The Hagia Sophia in Istanbul (photo by Jorge Láscar via Flickr)

Touted as the world’s oldest and fastest-constructed cathedral, the Hagia Sophia in Istanbul has weathered many transitions — between reconstructions and reallocation as a Muslim house of worship, the extraordinary structure has seen a lot of change. As historic Constantinople became modern-day Istanbul, rulers from emperors to sultans employed it first as a cathedral, then a mosque, and eventually, in 1934, it was converted by a Cabinet decree to a “Memorial Museum.” In 1985, Hagia Sophia was declared part of a UNESCO World Heritage Site and served as a landmark tourist destination up until 2020, when a Turkish court reversed the decree reinstated its use as a mosque after 85 years as a museum. The decision was controversial.

Now, images circulating online apparently showing cracked and damaged floors at the Hagia Sophia have reignited international fervor over the preservation of the historic structure.

Hagia Sophia was built and rebuilt several times before. By order of Emperor Justinian, it was completely and grandly reconstructed between 532 and 537 CE, opening for Greek Orthodox worship that year. In order to represent the Byzantine Empire within the extravagant basilica, the emperor required all provinces under his rule to provide materials for use in its construction. The marble used for the floor and ceiling was produced in Anatolia (present-day Eastern Turkey) and Syria.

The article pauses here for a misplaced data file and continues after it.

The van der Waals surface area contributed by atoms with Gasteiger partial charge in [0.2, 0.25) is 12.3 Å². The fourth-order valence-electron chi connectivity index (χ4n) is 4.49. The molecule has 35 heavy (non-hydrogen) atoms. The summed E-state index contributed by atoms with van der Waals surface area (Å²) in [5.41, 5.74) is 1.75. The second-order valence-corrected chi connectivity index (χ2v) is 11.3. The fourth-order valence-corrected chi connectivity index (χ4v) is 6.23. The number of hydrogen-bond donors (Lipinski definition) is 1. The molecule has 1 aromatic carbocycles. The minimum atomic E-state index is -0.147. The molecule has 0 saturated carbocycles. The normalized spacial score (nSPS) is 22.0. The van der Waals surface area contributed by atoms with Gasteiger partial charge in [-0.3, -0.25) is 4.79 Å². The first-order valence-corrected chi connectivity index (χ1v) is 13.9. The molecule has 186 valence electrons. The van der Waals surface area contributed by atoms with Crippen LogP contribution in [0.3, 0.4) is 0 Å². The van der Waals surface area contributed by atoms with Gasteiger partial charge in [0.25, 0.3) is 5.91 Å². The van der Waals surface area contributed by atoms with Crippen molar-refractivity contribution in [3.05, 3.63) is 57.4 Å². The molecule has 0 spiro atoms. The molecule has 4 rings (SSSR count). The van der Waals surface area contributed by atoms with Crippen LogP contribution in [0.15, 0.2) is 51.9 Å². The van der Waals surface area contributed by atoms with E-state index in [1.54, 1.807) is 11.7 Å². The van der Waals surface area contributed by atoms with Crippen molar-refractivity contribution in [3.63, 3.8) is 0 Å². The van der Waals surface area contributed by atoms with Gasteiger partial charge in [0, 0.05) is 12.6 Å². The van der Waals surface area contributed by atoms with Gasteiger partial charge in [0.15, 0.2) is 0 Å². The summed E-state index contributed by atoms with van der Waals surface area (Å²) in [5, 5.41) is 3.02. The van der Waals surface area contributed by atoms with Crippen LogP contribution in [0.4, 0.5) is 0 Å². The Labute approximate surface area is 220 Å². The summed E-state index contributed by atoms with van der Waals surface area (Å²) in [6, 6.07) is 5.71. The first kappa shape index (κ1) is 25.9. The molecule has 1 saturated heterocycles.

Now that ancient marble is showing signs of wear, some news reports claim. According to the Greek Reporter, the damage to the floor is being caused by the heavy machines used to clean it.

Because the Hagia Sophia was considered a seat of Greek Orthodoxy, damage resulting from its use as a mosque is especially contentious — but many others with no religious stakes in the building are concerned about irreparable damage to an important cultural site. Earlier this year, a Twitter post from a group called the Turkish Association of Art Historians shared a photo of what appeared to be vandalism to the historic Imperial Gate of Hagia Sophia, with brutal gouges in the wooden door that is, by legend, built from pieces of Noah’s Ark.

“This historical building is greatly damaged,” a mosque tour guide told the Turkish daily newspaper Cumhuriyet. “When Hagia Sophia was a museum, people visited it with great respect. It’s like a fairground now.”

Sarah Rose Sharp is a Detroit-based writer, activist, and multimedia artist. She has shown work in New York, Seattle, Columbus and Toledo, OH, and Detroit — including at the Detroit Institute of Arts....